God’s three-step program: Vocation, justification, glorification

Father John A. Kiley

My years at Our Lady of Providence Seminary at Warwick Neck were privileged by having fine organists to offer majestic praise to God and to support the student choir. Father Ronald Brassard, recently retired from St. Mark Church in Jamestown, manned the keyboard in my final year and continued to be quite involved in liturgical and musical events during his priesthood. Joe Gama was one of the organists during my college years and has continued to provide organ accompaniment for a number of R.I. churches. Father Thomas Trepanier, another Woonsocket native and an accomplished musician from his youth, accompanied the choir as a student and then later as a priest put his talent to work offering classical concerts raising funds for Holy Name School in Providence. Enrico Garzilli was the organist my first year at Warwick Neck and has since attained international fame as a musician and playwright. His musical composition, Romans VIII, is included in the official Roman Breviary, the clerical prayer book used throughout the English speaking world. Quite an honor!

Romans VIII celebrates in music a few profound words from the eighth chapter of St. Paul’s letter to the early church at Rome. These same phrases happily form the second reading at Mass this coming Sunday. St. Paul writes: Brothers and sisters, we know that all things work for good for those who love God, who are called according to his purpose. For those he foreknew he also predestined to be conformed to the image of his Son, so that he might be the firstborn among many brothers and sisters. And those he predestined he also called; and those he called he also justified; and those he justified he also glorified (Rom.8:28-30). Enrico Garzilli’s work is of course copyrighted, but his text follows pretty closely St. Paul’s original phrases.

The opening line of this Scriptural passage is sometimes subjected to a very mild controversy. Some translations from the original Greek read: “For to those who love God, all things work together unto good.” Other translations read: “For those who love, God works all things together unto good.” St. Paul did not have the advantage of punctuation marks so a bit of confusion has crept in over the centuries. Must mankind love God explicitly (“those who love God”) in order to be saved or is love expressed generically (“those who love”) sufficient to win God’s favor? In a world plagued by terrorism, injustice, ignorance, and self-indulgence, it is refreshing to argue over which is more important – the height of a person’s love (love of God) or the breadth of a person’s love (love of neighbor). The chances are very good that a truly God-centered love will spill over into fraternal love and a genuine fraternal love will more and more see the need for Divine love. So with either option, a happy result should follow. Indeed all things should “work together unto good.”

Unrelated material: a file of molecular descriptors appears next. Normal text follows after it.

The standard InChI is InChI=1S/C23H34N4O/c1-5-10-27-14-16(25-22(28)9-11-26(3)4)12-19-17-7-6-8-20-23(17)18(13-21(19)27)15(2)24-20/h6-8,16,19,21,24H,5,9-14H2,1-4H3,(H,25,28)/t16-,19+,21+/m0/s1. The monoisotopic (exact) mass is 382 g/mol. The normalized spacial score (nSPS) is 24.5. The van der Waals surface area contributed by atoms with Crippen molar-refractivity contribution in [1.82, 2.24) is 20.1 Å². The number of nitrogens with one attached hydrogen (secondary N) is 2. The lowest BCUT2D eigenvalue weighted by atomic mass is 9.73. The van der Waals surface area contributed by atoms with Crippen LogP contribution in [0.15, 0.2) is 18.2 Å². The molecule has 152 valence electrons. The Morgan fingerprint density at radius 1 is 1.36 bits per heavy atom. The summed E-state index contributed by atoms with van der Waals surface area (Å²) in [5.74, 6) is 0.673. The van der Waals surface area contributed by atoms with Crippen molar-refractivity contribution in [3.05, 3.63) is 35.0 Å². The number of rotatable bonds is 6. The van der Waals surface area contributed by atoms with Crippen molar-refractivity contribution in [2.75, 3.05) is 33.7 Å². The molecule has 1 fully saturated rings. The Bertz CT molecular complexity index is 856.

The second part of this reading from Romans can be just a bit disconcerting. St. Paul twice refers to the ominous and mysterious notion of predestination. “…those he foreknew he predestined…” and “…those he predestined he also called…” The word predestination is wisely not found in Garzilli’s text. Predestination fosters the daunting perception that God’s creation consists of haves and have-nots, with the distinction remaining entirely outside a believer’s hands. Calvinistic Protestants were driven to distraction trying to discern whether or not they were among the elect. Jansenistic Catholics experienced near despair fretting about their eternal destiny.

Predestination sadly evokes the image of an arbitrary and capricious God who helter-skelter saves or damns hapless human beings. But predestination, seldom explained and rarely grasped, is actually a celebration of God’s Providence. Predestination is God wisely planning ahead to bring his work of creation to completion through Christ. God the Father planned from all eternity (that is, he predestined) to create mankind and he further planned that mankind should eventually be conformed to the image of his Son. Not man’s damnation but Christ’s glorification is the true focus of predestination. Christ was to be the firstborn of many believers. All men and women are called specifically to be other Christs. God’s Providence offers the human race through Christ a three-step program: vocation, justification, and glorification. All persons are called to be other Christs (vocation). Those who freely accept the call and follow God’s plan will be made worthy (justification). Those who persevere to the end and accept God’s eternal destiny for them will be saved (glorification). Predestination is God’s enduring plan to ensure that all things will indeed work out for humanity’s good and for Christ’s glorification.